The cadmium sulfide cell, or cad cell as it’s more commonly called, has provided more than a half century of yeoman service, but that time may be ending soon for a couple of reasons.
To review, how does the cad cell do its job? The cad cell eye is made from a cadmium-coated disc with a conductive grid encased in a protective enclosure. The cad cell eye has a very high resistance in darkness and a very low resistance in the presence of visible light. It is basically a variable resistor that alters its resistance in relation to the light it sees.
The cad cell’s primary control uses this resistance to determine whether a flame is present or not. The ohm level that is determined to be an unsuiable flame and to cause the primary control to lockout is called the threshold. Resistance is measured in ohms and must only be checked on de-energized circuits. Failure to do so will usually result in the need for a new multimeter!
In darkness, the ohm reading will be well over 50,000 ohms and is typically in the hundreds of thousands ohms. When subjected to a typical oil burner flame, it will drop to under 1,000 ohms and most often in the 200–300 ohm range. Cad cell resistance also varies in relation to CO2 readings; lower CO2 will raise cad cell ohm readings and vice versa. As an example, at 12% CO2, the ohm reading may be 300; at 10% CO2 it could be double that.
The primary control or cad cell relay must have a very high resistance across the F-F terminals to allow the burner to start—this is to prevent burner operation when a flame is already present. After the trial for ignition (TFI) period ends, the cad cell must provide a resistance under the lockout threshold to prove the presence of flame and allow continued burner operation. The lockout threshold varies by manufacturer and is field selectable on some newer primary controls. All microprocessor-based controls have a higher threshold than older electromechanical types, but 1,600 ohms will be sufficient for even older legacy primary controls.
Room for improvement
The electro-mechanical controls are operated on a very reliable, robust system that has proven itself over the years. If it isn’t broken, then why fix it? There are two main reasons—first is the cadmium itself. Cadmium and its compounds are highly toxic and exposure to this metal is known to cause cancer, targeting the body’s cardiovascular, renal, gastrointestinal, neurological, reproductive and respiratory systems. The danger is primarily to process and production workers rather than service technicians, as they do not handle cadmium directly. Riello has already switched to a new flame detector without cadmium in response to a European Union (EU) directive preventing the use of hazardous materials in production processes.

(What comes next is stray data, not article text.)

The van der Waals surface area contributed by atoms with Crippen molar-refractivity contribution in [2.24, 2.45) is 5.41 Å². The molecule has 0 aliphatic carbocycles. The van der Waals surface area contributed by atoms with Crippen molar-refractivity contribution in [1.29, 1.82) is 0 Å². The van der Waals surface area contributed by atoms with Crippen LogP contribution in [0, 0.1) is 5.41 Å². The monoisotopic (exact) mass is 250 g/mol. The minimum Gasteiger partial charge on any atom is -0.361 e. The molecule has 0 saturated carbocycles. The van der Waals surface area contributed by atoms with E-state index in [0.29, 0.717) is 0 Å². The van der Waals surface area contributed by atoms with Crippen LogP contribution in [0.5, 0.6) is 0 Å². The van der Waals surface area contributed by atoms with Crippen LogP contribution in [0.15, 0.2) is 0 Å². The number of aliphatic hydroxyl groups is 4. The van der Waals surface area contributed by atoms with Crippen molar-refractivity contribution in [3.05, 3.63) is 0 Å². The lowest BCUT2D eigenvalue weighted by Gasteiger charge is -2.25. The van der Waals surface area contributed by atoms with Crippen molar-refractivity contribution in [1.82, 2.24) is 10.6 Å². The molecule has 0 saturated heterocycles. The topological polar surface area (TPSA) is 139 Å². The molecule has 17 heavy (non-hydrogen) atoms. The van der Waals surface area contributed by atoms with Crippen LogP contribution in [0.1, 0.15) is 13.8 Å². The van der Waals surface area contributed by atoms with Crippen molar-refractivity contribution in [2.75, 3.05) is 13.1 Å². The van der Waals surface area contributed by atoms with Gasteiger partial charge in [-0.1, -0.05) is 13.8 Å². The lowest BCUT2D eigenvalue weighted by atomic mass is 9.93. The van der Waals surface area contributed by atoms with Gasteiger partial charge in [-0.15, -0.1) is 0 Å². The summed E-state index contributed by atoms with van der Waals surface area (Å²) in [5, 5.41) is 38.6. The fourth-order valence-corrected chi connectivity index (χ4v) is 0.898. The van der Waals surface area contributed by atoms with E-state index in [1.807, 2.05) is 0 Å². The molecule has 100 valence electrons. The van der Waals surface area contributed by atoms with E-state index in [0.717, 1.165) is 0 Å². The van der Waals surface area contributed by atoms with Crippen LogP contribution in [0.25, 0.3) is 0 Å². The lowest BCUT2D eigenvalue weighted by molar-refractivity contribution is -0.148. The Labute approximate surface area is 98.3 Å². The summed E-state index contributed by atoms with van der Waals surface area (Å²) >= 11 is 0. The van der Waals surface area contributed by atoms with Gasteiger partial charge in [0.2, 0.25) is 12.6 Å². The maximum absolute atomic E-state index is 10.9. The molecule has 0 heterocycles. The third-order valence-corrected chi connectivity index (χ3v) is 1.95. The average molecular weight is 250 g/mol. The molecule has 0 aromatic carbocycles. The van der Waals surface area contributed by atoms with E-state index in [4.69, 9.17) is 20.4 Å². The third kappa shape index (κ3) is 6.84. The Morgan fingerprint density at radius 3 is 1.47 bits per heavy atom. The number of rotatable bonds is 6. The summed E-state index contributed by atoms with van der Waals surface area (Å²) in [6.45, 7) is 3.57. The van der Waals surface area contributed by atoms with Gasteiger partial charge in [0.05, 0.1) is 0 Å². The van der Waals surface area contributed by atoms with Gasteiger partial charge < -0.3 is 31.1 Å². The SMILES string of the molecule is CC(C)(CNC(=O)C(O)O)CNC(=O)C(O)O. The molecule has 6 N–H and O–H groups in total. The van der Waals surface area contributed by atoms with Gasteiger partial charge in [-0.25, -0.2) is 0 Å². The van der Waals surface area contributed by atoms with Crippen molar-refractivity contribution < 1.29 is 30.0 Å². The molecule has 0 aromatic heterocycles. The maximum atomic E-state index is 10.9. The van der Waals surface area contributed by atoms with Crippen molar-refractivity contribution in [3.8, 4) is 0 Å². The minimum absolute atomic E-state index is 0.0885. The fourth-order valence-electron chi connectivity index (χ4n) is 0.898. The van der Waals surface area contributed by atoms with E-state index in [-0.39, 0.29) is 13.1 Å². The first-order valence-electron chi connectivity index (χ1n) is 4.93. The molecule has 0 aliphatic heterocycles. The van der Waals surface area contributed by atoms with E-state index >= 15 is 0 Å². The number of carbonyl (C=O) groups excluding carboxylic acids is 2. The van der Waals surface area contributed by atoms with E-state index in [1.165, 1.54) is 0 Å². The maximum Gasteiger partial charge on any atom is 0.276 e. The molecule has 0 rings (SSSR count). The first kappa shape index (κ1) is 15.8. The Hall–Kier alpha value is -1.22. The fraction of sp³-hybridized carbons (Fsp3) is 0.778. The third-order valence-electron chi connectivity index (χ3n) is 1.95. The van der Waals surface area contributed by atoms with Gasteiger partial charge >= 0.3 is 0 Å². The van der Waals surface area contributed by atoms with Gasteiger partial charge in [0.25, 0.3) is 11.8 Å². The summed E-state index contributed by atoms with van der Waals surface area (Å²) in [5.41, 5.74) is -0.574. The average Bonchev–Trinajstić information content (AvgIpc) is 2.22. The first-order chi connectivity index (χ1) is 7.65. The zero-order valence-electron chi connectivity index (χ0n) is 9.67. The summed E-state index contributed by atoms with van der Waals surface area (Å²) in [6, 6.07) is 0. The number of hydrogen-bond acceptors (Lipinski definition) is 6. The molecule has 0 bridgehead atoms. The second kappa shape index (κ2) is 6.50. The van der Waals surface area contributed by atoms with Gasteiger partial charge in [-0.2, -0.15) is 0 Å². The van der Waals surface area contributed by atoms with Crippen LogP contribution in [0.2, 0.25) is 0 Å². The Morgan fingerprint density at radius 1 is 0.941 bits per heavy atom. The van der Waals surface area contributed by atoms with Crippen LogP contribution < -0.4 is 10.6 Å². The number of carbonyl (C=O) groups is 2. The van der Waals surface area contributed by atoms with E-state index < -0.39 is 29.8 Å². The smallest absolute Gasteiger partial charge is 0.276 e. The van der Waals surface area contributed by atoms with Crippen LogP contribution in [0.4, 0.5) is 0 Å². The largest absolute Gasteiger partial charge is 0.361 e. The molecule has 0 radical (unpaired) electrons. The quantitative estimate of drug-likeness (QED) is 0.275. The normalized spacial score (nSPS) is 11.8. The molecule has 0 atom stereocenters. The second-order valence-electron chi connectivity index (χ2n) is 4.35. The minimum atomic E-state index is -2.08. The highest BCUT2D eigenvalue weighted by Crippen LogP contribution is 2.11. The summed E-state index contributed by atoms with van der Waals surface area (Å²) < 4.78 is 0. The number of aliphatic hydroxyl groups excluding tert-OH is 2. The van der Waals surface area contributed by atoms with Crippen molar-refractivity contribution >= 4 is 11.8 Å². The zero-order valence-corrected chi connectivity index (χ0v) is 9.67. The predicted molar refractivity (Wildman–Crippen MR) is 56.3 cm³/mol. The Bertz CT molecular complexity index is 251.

The second reason for alternative flame detection systems is the move to higher biodiesel blends to meet both State mandates and industry goals for carbon output reductions. Unlike heating oil, biodiesel doesn’t contain paraffins—meaning the flame is less luminous and emits less light than No. 2 oil. You can’t visually see the difference, but the cad cell eye sure can! This only becomes a potential issue with very high blends of biodiesel and very low CO2 levels. Keep in mind—as excess air and CO2 go down, cad cell resistance goes up.
There are many sites currently using B100 that are experiencing no problems at all with cad cell flame detection. However, to assure reliability in the face of unknown excess air levels and high blends of biofuel, an alternative to cad cell-based flame detection will probably be needed for the industry to satisfy required greenhouse gas emission targets.
What are the alternatives to cadmium sulfide flame detection technology? In commercial applications over 20GPH input, where cad cell use is not permitted, Ultraviolet (UV) flame sensors are most commonly used. UV sensors are utilized extensively in Europe with residential blue flame burners; the Buderus 125 series boilers that were sold in the U.S. used UV flame detection. The drawbacks are the cost, compared to cad cells, and the lack of backward compatibility with existing primary controls. Infrared (IR) flame detectors have the same negatives as UV.
The photodiode is a promising technology for flame detection and you may have already used a photodiode sensor without knowing it. The new Riello flame sensor introduced over a year ago utilizes photodiode technology—basically a very tiny “solar panel” that produces an electrical current when exposed to light. The Riello primary control takes this current and converts it to a resistance output so it’s backward compatible with all existing Riello controls.
The “conversion” is done electronically via semi-conductors on a small board within the sensor assembly itself. The older Riello cad cell detectors are enclosed in white plastic while the newer photodiode types are in black plastic enclosures, making them easily distinguishable. The photodiode type of flame sensor cannot be tested with an ohmmeter.
As we move forward into a renewable future, it’s a pretty good bet that the cad cell flame sensor will indeed be supplanted by a new and better technology. ICM